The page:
Beside the regular pattern, which result from identical base sequences that repeat after a constant number of bases there also can be seen slight structures in the pictures which are spread all over the whole chromosomes. A change in the width of our images results in images with other but similar structures all over the chromosome. This leads to the suggestion that the structures result from a stochastic distribution of the colors given to each pixel as in a pure random image.
Although the structures are distributed over wide chromosomal areas containing “Junk DNA” with no obvious actual function for the living organism, they also can be noticed in areas containing many genes. Since each color in our images stands for one of the four bases of the DNA, in these gene-rich areas the sequence of the bases/colors is definitely not of stochastic nature. Thus, one might explain the structures as an irregular repeat of similar base sequences. If the structures encode for any information is unclear.
The arcs and circles of the slight structures seem to sharpen when closing the eyes a little bit. By squeezing the eyes, one reduces the amount of the incident light rays. One also has the impression that noise is added to the picture we see (in this context the slight twitches of the eyelid muscles and/or the light diffraction through the eyelashes may play a role, too). The brain interprets the incoming information and suggests us a visual perception of a sharpened image. The event of adding noise to a weak signal to enhance it in some way is similar to a physical phenomenon called stochastic resonance.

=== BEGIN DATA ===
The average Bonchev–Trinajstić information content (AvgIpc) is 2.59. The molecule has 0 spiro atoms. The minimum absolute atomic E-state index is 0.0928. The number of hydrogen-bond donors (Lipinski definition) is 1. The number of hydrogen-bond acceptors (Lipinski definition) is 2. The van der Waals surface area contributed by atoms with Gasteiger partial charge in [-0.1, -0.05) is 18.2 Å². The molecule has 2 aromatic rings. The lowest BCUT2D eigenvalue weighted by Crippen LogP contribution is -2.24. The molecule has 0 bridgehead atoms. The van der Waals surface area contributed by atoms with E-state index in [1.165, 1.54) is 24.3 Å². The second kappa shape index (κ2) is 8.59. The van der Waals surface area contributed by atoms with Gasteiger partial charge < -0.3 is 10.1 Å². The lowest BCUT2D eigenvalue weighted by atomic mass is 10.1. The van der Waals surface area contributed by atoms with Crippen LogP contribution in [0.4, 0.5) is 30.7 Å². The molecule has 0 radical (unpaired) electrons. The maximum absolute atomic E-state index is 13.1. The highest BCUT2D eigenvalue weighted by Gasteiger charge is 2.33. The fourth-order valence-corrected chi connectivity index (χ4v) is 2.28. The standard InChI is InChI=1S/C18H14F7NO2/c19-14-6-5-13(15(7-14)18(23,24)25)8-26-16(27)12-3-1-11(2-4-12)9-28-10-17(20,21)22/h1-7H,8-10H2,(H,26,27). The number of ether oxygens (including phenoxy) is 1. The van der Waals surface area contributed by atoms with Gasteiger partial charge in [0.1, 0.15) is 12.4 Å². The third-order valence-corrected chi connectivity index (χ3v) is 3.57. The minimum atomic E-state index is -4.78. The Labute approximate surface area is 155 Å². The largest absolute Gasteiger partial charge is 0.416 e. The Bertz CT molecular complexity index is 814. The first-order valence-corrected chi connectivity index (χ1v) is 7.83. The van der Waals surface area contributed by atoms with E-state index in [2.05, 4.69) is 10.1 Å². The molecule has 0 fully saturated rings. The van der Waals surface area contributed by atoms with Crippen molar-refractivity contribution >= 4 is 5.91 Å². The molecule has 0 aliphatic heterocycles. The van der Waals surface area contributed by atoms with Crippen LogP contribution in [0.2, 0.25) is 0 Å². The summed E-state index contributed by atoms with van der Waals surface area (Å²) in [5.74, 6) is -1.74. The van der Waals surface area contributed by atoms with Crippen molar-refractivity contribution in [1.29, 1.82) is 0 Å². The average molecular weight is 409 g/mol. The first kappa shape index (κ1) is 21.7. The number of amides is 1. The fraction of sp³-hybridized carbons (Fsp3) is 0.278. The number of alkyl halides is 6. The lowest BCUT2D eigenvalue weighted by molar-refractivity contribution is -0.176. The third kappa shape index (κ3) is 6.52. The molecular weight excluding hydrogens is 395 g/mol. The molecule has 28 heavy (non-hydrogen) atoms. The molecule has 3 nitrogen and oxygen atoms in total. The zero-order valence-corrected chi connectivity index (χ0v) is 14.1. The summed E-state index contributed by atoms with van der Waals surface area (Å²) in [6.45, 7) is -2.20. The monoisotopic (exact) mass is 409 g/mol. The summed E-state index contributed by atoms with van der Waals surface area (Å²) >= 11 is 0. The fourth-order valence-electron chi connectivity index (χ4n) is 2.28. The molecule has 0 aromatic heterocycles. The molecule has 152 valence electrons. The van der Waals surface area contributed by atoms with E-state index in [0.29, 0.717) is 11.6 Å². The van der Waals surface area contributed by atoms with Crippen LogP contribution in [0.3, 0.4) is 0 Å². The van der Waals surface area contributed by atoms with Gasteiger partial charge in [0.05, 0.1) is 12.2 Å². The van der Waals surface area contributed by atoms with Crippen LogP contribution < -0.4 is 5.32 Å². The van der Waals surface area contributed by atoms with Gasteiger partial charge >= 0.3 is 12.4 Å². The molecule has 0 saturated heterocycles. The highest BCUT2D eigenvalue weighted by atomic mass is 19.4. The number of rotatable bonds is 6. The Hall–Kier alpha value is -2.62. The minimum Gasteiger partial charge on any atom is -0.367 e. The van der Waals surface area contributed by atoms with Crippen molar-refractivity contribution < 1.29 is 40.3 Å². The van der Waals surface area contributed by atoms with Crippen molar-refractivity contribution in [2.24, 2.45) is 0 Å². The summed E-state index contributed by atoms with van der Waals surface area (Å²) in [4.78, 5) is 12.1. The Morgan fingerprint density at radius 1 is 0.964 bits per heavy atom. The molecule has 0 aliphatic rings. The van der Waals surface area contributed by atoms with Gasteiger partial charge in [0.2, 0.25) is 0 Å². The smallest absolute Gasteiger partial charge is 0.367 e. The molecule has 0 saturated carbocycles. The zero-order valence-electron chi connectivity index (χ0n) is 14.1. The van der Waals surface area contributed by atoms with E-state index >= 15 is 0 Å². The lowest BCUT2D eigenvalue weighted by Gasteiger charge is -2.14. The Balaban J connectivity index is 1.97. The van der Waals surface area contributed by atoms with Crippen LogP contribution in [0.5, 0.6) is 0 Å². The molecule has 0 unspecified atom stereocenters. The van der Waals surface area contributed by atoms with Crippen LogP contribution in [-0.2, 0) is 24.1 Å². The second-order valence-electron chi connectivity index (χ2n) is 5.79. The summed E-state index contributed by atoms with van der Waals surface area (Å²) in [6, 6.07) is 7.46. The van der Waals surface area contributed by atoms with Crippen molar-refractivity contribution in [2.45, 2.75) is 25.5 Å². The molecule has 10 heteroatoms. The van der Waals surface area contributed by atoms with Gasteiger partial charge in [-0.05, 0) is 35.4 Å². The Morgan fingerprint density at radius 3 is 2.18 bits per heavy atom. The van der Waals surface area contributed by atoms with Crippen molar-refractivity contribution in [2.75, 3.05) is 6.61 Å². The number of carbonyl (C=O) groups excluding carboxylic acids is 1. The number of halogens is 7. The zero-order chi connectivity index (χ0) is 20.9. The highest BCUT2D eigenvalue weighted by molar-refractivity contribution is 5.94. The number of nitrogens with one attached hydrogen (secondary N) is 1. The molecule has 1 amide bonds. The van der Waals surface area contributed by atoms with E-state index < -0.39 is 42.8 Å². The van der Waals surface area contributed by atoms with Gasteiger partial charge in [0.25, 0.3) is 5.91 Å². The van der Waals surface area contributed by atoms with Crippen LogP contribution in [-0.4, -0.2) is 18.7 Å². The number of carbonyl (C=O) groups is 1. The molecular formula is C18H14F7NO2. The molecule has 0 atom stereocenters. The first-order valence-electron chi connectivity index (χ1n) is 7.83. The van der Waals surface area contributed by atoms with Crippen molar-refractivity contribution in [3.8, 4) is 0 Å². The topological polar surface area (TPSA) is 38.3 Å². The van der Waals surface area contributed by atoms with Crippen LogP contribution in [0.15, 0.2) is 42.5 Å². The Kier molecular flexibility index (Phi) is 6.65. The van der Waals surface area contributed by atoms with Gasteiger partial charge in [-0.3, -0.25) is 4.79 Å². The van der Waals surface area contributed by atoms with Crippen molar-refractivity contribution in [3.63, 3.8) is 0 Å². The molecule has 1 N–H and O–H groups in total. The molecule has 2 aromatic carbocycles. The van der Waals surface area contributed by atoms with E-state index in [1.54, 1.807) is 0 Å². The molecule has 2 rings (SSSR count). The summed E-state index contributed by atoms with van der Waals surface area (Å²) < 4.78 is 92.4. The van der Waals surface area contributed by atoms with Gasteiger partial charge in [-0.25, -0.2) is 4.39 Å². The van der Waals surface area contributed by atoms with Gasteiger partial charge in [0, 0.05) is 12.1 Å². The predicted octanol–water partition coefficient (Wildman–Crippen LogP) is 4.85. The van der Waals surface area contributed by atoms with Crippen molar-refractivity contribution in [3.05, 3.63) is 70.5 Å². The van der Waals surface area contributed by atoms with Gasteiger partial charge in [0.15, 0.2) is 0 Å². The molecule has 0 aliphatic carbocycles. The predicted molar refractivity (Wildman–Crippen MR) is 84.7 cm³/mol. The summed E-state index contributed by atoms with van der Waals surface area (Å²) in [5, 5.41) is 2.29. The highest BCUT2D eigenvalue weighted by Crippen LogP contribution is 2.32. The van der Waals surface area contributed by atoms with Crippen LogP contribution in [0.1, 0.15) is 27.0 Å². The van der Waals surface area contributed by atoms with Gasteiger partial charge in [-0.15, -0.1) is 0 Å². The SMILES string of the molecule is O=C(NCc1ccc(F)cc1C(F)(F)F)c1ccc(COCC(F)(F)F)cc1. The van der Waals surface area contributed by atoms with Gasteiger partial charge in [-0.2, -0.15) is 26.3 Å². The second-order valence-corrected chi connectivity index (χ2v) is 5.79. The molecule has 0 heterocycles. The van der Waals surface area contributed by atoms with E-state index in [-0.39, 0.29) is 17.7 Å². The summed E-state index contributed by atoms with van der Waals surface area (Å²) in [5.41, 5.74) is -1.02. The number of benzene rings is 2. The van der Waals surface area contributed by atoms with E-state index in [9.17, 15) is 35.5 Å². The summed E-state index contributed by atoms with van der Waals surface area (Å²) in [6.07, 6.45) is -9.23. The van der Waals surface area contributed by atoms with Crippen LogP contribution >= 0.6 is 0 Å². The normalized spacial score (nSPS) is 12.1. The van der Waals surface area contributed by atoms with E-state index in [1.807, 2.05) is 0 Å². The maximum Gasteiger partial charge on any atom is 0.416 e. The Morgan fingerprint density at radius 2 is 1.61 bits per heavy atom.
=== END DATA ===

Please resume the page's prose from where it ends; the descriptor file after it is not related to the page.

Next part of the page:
Stochastic resonance (SR) denotes the occurrence, that weak signals of a non-linear system can be enhanced detected when adding noise to the system. This effect is used e.g. in signal analysis or in medical devices to enhance sensory and motor function. Often the signal is threshold filtered after adding noise. SR also occurs naturally in the sensory systems of several organisms.
Here we want to show the idea of stochastic resonance with an image detail out of chromosome 17 (see Fig. 1). Therefore we need a signal, additive noise and a threshold.
The “signal” is the image detail converted to a 0 to 255 gray scale (Fig. 2). As “noise” there is added a random number j, created from a Gaussian distribution with zero mean and standard deviation σ, to each gray value i in every pixel of the picture. The result is compared to a threshold value T. If the new gray value is below the threshold value ( j + i < T), the gray value in that pixel is replaced with 0 (black). If the new gray value crosses the threshold ( j + i > T), the pixel is marked with 255 (white).
The possibility to adjust the most suitable noise intensity for the image is given by the two parameters standard deviation σ and threshold T. For low noise intensities very few signal crosses the threshold, leading to a low signal-to-noise ratio without perceptive enhancement. In contrast, large noise intensities cause a swamp of the threshold by the noisy signal, as well leading to a low signal-to-noise ratio without perceptive enhancement. But there exists an optimum of noise intensity which allows the signal to cross the threshold moderately (high signal-to-noise ratio) and therefore leading to a perceived image enhancement.
To get to know the influence of the different parameters on the image rendered with stochastic resonance we created a tool with which you can play around with the values of the standard deviation σ, threshold T, and the time gaps between the images of the animation strip (delay).
With this example we just want to show the effect of stochastic resonance applied to an image detail of our rendered DNA-images. If it makes any scientific sense to extract those slight structures remains unclear.